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Electric Vehicles

Dáil Éireann Debate, Thursday - 17 June 2021

Thursday, 17 June 2021

Questions (194)

Neale Richmond


194. Deputy Neale Richmond asked the Minister for Transport the status of the roll-out of electric vehicle charging points; and if he will make a statement on the matter. [29417/21]

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Written answers (Question to Transport)

The Deputy will be aware that the Government is fully committed to supporting a significant expansion and modernisation of the electric vehicle charging network over the coming years.

€10 million was committed from the Climate Action Fund (CAF) to support ESB investment in the charging network and this has leveraged a further €10 million investment from ESB. This intervention alone will result in:

- 90 additional high power chargers, each capable of charging two vehicles

- 52 additional fast chargers, which may replace existing standard chargers

- 264 replacement standard chargers with more modern technology and with each consisting of two charge points

The project is due to be completed in 2022.

Further details on ESB charge points nationwide can be found at

While several private operators such as Tesla, Ionity & EasyGO are involved in providing charging infrastructure, my Department does not hold information on the location of charging infrastructure which has been installed without government support. I am aware, however, that ESB has partnered with Tesco Ireland to install 22kW Standard AC Chargers at a number of Tesco locations around the country. More than 50 of these are planned in total.

My Department is also making €2 million available this year through the Sustainable Energy Authority of Ireland (SEAI) to support the installation of destination charge points in locations such as hotels and parks. This new initiative will help provide another critical link in the overall network for public charging.

In addition to the ESB project, the Public Charge Point Scheme has been in place since September 2019 and will continue to be available during 2021 to provide local authorities with a grant of up to €5,000 to support the development of on-street public chargers. The primary focus of this scheme is to provide support for the installation of infrastructure which will facilitate owners of electric vehicles (EVs), who donot have access to a private parking space but rely on parking their vehicles in public places near their homes, to charge their EVs.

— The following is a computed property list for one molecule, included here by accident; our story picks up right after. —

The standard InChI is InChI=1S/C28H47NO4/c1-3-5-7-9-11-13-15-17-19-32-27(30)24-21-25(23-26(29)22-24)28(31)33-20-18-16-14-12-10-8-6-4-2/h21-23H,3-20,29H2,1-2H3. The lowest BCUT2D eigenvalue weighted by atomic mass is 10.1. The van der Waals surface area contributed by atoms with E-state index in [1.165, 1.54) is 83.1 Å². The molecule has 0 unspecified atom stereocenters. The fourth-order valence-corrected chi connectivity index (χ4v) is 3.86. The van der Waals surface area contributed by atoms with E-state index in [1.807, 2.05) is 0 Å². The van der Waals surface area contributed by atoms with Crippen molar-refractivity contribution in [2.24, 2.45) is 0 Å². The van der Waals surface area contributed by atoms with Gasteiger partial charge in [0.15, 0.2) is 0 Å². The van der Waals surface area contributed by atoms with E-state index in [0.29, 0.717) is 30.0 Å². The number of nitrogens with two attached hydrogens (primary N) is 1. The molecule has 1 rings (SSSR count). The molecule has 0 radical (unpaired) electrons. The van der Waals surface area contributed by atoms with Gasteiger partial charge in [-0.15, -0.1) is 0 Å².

Combined with an effective public charging network, Ireland's home charging policy will help sustain and service the expected growth of electric vehicles on Irish roads. Charging while at home accounts for around 80% of electric vehicle charging in Ireland and it is best practice, internationally, to promote home charging as the most common and cheapest form of charging. To support home charging, the SEAI, on behalf of my Department, administers an EV Home Charger Grant of up to €600 towards the purchase and installation of an EV home charger unit.

Work is currently being progressed to expand the EV home charger grant to include shared parking in apartment blocks and similar developments. However, there are a number of complex planning issues to address before we can expand the grant in an appropriate manner so as to include the required categories of shared parking. My Department is working closely with the SEAI and the Department of Housing, Local Government and Heritage to address the issues.

The Programme for Government published in June last year, commits to publishing an electric vehicles infrastructure strategy to facilitate the uptake of these EVs. Once completed, the strategy will provide a key framework for ensuring we continue to have sufficient infrastructure in place to keep ahead of demand, while also ensuring that appropriate planning and development guidelines are followed in providing the necessary capacity. It is envisaged that the strategy will be published later this year.